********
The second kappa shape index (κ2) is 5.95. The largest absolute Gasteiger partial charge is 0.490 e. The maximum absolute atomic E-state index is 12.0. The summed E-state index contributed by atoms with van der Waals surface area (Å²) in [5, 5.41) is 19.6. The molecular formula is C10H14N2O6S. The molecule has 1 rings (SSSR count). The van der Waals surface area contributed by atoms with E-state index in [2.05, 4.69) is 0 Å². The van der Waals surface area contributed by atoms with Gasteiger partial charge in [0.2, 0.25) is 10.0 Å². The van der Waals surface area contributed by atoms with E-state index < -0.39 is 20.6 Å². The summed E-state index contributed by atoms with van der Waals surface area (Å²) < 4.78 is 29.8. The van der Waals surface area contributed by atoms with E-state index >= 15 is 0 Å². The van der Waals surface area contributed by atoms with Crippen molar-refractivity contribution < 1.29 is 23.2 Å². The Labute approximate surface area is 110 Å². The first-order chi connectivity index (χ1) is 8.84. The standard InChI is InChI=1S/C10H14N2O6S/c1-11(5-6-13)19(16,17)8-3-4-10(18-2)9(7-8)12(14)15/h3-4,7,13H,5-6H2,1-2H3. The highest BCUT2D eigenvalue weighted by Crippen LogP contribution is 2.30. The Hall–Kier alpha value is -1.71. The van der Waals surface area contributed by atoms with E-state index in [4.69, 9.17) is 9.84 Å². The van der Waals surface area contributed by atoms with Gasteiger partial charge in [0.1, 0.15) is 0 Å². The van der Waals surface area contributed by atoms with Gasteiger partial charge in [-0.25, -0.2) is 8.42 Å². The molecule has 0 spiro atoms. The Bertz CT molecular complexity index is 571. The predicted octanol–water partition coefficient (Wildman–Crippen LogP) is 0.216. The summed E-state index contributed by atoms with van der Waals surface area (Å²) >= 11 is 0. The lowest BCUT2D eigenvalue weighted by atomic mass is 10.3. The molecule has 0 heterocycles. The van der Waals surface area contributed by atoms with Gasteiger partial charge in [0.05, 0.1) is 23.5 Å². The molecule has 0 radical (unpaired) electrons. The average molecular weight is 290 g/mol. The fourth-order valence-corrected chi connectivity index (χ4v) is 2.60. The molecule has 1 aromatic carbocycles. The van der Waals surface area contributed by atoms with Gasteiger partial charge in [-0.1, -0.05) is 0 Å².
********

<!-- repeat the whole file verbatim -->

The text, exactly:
The second kappa shape index (κ2) is 5.95. The largest absolute Gasteiger partial charge is 0.490 e. The maximum absolute atomic E-state index is 12.0. The summed E-state index contributed by atoms with van der Waals surface area (Å²) in [5, 5.41) is 19.6. The molecular formula is C10H14N2O6S. The molecule has 1 rings (SSSR count). The van der Waals surface area contributed by atoms with E-state index in [2.05, 4.69) is 0 Å². The van der Waals surface area contributed by atoms with Gasteiger partial charge in [0.2, 0.25) is 10.0 Å². The van der Waals surface area contributed by atoms with E-state index < -0.39 is 20.6 Å². The summed E-state index contributed by atoms with van der Waals surface area (Å²) < 4.78 is 29.8. The van der Waals surface area contributed by atoms with E-state index >= 15 is 0 Å². The van der Waals surface area contributed by atoms with Crippen molar-refractivity contribution < 1.29 is 23.2 Å². The Labute approximate surface area is 110 Å². The first-order chi connectivity index (χ1) is 8.84. The standard InChI is InChI=1S/C10H14N2O6S/c1-11(5-6-13)19(16,17)8-3-4-10(18-2)9(7-8)12(14)15/h3-4,7,13H,5-6H2,1-2H3. The highest BCUT2D eigenvalue weighted by Crippen LogP contribution is 2.30. The Hall–Kier alpha value is -1.71. The van der Waals surface area contributed by atoms with E-state index in [4.69, 9.17) is 9.84 Å². The van der Waals surface area contributed by atoms with Gasteiger partial charge in [0.1, 0.15) is 0 Å². The van der Waals surface area contributed by atoms with Gasteiger partial charge in [-0.25, -0.2) is 8.42 Å². The molecule has 0 spiro atoms. The Bertz CT molecular complexity index is 571. The predicted octanol–water partition coefficient (Wildman–Crippen LogP) is 0.216. The summed E-state index contributed by atoms with van der Waals surface area (Å²) >= 11 is 0. The lowest BCUT2D eigenvalue weighted by atomic mass is 10.3. The molecule has 0 heterocycles. The van der Waals surface area contributed by atoms with Gasteiger partial charge in [0.05, 0.1) is 23.5 Å². The molecule has 0 radical (unpaired) electrons. The average molecular weight is 290 g/mol. The fourth-order valence-corrected chi connectivity index (χ4v) is 2.60. The molecule has 1 aromatic carbocycles. The van der Waals surface area contributed by atoms with Gasteiger partial charge in [-0.1, -0.05) is 0 Å².